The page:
Well, I just read that Americans are considered the world’s worst travelers. I would take that with a giant grain of salt, taking into account that a) the survey was decidedly non-scientific, b) there are an awful lot of us and some are bound to be, well, ugly, c) we may suffer from some knee-jerk, generalized they’re-Americans-they-must-be-ugly effect.
Not that there isn’t something to be said in the negative about the behavior of Americans abroad.
Still, I looked through the round-up on why we’re so bad with a somewhat tempered eye.
But here’s why Smarter Travel (care of Huffington Post) thinks that, once the passport’s stamped, we’re so god-awful.
Inevitably, they start off with attire:
White sneakers, a fanny pack, a baseball hat.
Personally I don’t wear white sneakers unless I’m heading to the gym or out exercise-walking. So there’s no way I’d be caught on rue du Faubourg Saint-Honoré in a pair of New Balances. There really are shoes that are comfortable for walking that don’t look terrible – or at least aren’t white. But, really, who cares? If Grammy and Grampy want to tromp around in their sneaks, so what?
Fanny packs are quite another item. No one wants to get pick-pocketed at the Trevi Fountain, but if there’s one accessory that screams paranoid-American-who-thinks-that-everyone-in-a-country-where-the-people-have-dark-hair-is-a-thief it’s the old fanny pack. Me? I carry my wallet in an inner zipped compartment of a zipped up pocketbook, likely slung bandolier style across my chest, and with my hand on it. With the exception of the hand on it, that’s how I mostly roll when out for a city walk anywhere, unless it’s the kind of walk where I just stuff my ID, a credit card, and a few bucks in my front pocket. (Bandolier-y-ing is actually the most comfortable way to carry a pocketbook on a long walk.) Hands on is only if I’m in a really touristy and crowded place that I’ve read in Lonely Planet is a den of thieves.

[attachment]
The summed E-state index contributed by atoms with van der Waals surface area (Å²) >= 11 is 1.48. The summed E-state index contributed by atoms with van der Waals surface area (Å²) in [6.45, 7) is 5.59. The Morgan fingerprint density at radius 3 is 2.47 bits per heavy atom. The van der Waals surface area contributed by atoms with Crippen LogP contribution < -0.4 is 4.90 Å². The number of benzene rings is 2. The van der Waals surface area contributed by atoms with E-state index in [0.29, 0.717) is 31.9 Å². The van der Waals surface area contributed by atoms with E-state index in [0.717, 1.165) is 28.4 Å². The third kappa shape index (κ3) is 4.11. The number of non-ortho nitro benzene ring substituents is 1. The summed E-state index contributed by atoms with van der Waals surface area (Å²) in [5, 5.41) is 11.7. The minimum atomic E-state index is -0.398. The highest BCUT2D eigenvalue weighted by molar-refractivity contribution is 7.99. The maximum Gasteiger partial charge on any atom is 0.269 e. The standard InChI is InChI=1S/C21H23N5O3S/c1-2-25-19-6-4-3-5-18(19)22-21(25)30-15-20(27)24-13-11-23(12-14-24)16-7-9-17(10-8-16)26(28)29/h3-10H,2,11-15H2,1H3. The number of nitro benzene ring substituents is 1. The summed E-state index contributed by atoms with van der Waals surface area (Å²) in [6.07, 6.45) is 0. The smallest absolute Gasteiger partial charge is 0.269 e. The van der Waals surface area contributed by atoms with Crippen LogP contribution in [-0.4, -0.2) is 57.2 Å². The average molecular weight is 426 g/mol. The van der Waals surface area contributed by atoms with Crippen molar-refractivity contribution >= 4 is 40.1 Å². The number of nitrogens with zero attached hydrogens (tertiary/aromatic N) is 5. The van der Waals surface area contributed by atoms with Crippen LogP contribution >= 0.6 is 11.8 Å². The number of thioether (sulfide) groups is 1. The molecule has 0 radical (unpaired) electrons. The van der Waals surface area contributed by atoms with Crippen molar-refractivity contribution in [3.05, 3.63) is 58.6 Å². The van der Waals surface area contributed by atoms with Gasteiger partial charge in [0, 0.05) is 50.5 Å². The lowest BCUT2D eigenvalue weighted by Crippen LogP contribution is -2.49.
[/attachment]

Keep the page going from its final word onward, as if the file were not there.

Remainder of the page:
Baseball cap? I confess! I’m one of those light-eyed folks who needs both sunglasses and a brimmed hat when it’s bright out. And most of my non-winter hats are baseball caps. But I don’t see how this necessarily marks you as an American. I’ve been in plenty of foreign places where I’ve caught the eye of someone wearing a Red Sox or Yankees cap, only to find out they don’t speak much English and haven’t a clue what baseball is. So there!
The article stresses that you should:
…make an effort to blend in with what the locals wear, especially when it comes to covering up in more modest countries.
Agreed that you probably don’t want to be cavorting around Jordan in a pair of Daisy Mae’s and a halter top. (In fact, based on personal experience in the long ago, I’d say that you don’t want to be walking the streets of Izmir, Turkey, in a pair of cut offs and a tee-shirt if you don’t want some guy grabbing your thigh and giving it a squeeze.) But my personal attire fatwas would be put out against anyone over the age of 12 wearing a Winnie-the-Pooh sweatshirt (especially if obese), and against couples who hit the road dressing alike. (Sorry, Grammy and Grampy, I know if you order all your travel duds from L.L. Bean or Land’s End you could accidentally end up in matchy-tatchy chinos, polos and windbreakers. But at least do the world a favor and compare your color choices ahead of time. If Grammy wants Barn Red then Grampy has to settle for Marine Blue.)
Expectations of everyone speaking English is another thing that marks us indelibly as Ugly Americans. I am a complete proponent of learning a few words in the local tongue, enough to say hello and do you speak English. Thus, I can utter please and thank you in at least a dozen languages. Plus order red wine in Hungarian. Expecting that everyone across whatever pond you’re crossing is going to understand you is ridiculous. And yet…if most of your travel abroad is to major European cities – as mine is – you will have no trouble, in my experience, finding serviceable English spoken in most shops and restaurants on the beaten track.